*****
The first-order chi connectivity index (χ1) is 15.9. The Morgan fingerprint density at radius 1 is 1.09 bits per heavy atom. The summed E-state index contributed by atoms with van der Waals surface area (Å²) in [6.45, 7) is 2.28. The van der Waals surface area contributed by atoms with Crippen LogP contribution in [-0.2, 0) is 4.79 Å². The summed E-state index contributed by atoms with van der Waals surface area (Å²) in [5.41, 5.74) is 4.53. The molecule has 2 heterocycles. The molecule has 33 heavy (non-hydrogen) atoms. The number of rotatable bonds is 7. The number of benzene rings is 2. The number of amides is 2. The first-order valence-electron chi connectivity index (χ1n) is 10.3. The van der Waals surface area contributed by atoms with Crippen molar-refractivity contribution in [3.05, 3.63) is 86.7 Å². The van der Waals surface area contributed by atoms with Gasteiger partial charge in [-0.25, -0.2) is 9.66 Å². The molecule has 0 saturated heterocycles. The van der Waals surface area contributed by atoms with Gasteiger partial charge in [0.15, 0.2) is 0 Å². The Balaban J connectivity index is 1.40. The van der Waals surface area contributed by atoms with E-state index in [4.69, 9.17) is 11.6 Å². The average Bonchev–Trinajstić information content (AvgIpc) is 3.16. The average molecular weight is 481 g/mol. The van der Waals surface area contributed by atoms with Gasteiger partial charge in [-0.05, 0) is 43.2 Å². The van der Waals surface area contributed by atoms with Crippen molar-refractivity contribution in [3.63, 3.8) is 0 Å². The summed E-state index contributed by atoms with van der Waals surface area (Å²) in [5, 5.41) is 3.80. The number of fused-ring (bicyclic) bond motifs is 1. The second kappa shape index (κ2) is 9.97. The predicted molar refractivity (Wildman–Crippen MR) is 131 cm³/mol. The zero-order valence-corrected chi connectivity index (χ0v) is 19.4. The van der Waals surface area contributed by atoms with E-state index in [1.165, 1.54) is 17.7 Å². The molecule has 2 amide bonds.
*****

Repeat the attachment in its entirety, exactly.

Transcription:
The first-order chi connectivity index (χ1) is 15.9. The Morgan fingerprint density at radius 1 is 1.09 bits per heavy atom. The summed E-state index contributed by atoms with van der Waals surface area (Å²) in [6.45, 7) is 2.28. The van der Waals surface area contributed by atoms with Crippen LogP contribution in [-0.2, 0) is 4.79 Å². The summed E-state index contributed by atoms with van der Waals surface area (Å²) in [5.41, 5.74) is 4.53. The molecule has 2 heterocycles. The molecule has 33 heavy (non-hydrogen) atoms. The number of rotatable bonds is 7. The number of benzene rings is 2. The number of amides is 2. The first-order valence-electron chi connectivity index (χ1n) is 10.3. The van der Waals surface area contributed by atoms with Crippen molar-refractivity contribution in [3.05, 3.63) is 86.7 Å². The van der Waals surface area contributed by atoms with Gasteiger partial charge in [-0.25, -0.2) is 9.66 Å². The molecule has 0 saturated heterocycles. The van der Waals surface area contributed by atoms with Gasteiger partial charge in [0.15, 0.2) is 0 Å². The Balaban J connectivity index is 1.40. The van der Waals surface area contributed by atoms with E-state index in [4.69, 9.17) is 11.6 Å². The average Bonchev–Trinajstić information content (AvgIpc) is 3.16. The average molecular weight is 481 g/mol. The van der Waals surface area contributed by atoms with Gasteiger partial charge in [-0.05, 0) is 43.2 Å². The van der Waals surface area contributed by atoms with Crippen molar-refractivity contribution in [3.63, 3.8) is 0 Å². The summed E-state index contributed by atoms with van der Waals surface area (Å²) in [5, 5.41) is 3.80. The number of fused-ring (bicyclic) bond motifs is 1. The second kappa shape index (κ2) is 9.97. The predicted molar refractivity (Wildman–Crippen MR) is 131 cm³/mol. The zero-order valence-corrected chi connectivity index (χ0v) is 19.4. The van der Waals surface area contributed by atoms with E-state index in [1.165, 1.54) is 17.7 Å². The molecule has 2 amide bonds.